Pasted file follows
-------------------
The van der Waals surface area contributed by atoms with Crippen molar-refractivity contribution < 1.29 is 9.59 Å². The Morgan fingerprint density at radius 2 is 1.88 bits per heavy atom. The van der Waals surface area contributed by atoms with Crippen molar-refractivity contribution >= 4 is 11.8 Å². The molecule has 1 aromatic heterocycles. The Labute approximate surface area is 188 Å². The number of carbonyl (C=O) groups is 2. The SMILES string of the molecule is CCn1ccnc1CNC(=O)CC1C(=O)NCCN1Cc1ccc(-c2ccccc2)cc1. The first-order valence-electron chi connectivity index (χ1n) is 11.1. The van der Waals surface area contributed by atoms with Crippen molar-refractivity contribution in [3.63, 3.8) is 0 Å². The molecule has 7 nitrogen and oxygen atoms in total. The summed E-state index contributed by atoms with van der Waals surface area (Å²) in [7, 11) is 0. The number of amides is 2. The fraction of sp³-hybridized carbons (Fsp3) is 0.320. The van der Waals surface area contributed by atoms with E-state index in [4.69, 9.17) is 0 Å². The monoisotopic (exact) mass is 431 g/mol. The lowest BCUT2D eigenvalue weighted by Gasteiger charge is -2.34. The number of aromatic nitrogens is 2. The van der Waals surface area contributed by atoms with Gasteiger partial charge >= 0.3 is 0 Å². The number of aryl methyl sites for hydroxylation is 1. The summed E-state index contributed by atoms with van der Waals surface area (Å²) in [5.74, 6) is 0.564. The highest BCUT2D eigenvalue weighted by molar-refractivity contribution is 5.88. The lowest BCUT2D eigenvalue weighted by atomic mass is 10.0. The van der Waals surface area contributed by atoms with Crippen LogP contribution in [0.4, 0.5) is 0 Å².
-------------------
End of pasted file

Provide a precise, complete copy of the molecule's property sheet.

The van der Waals surface area contributed by atoms with Crippen molar-refractivity contribution < 1.29 is 9.59 Å². The Morgan fingerprint density at radius 2 is 1.88 bits per heavy atom. The van der Waals surface area contributed by atoms with Crippen molar-refractivity contribution >= 4 is 11.8 Å². The molecule has 1 aromatic heterocycles. The Labute approximate surface area is 188 Å². The number of carbonyl (C=O) groups is 2. The SMILES string of the molecule is CCn1ccnc1CNC(=O)CC1C(=O)NCCN1Cc1ccc(-c2ccccc2)cc1. The first-order valence-electron chi connectivity index (χ1n) is 11.1. The van der Waals surface area contributed by atoms with Crippen molar-refractivity contribution in [3.63, 3.8) is 0 Å². The molecule has 7 nitrogen and oxygen atoms in total. The summed E-state index contributed by atoms with van der Waals surface area (Å²) in [7, 11) is 0. The number of amides is 2. The fraction of sp³-hybridized carbons (Fsp3) is 0.320. The van der Waals surface area contributed by atoms with E-state index in [4.69, 9.17) is 0 Å². The monoisotopic (exact) mass is 431 g/mol. The lowest BCUT2D eigenvalue weighted by Gasteiger charge is -2.34. The number of aromatic nitrogens is 2. The van der Waals surface area contributed by atoms with Gasteiger partial charge >= 0.3 is 0 Å². The number of aryl methyl sites for hydroxylation is 1. The summed E-state index contributed by atoms with van der Waals surface area (Å²) in [5.74, 6) is 0.564. The highest BCUT2D eigenvalue weighted by molar-refractivity contribution is 5.88. The lowest BCUT2D eigenvalue weighted by atomic mass is 10.0. The van der Waals surface area contributed by atoms with Crippen LogP contribution in [0.4, 0.5) is 0 Å².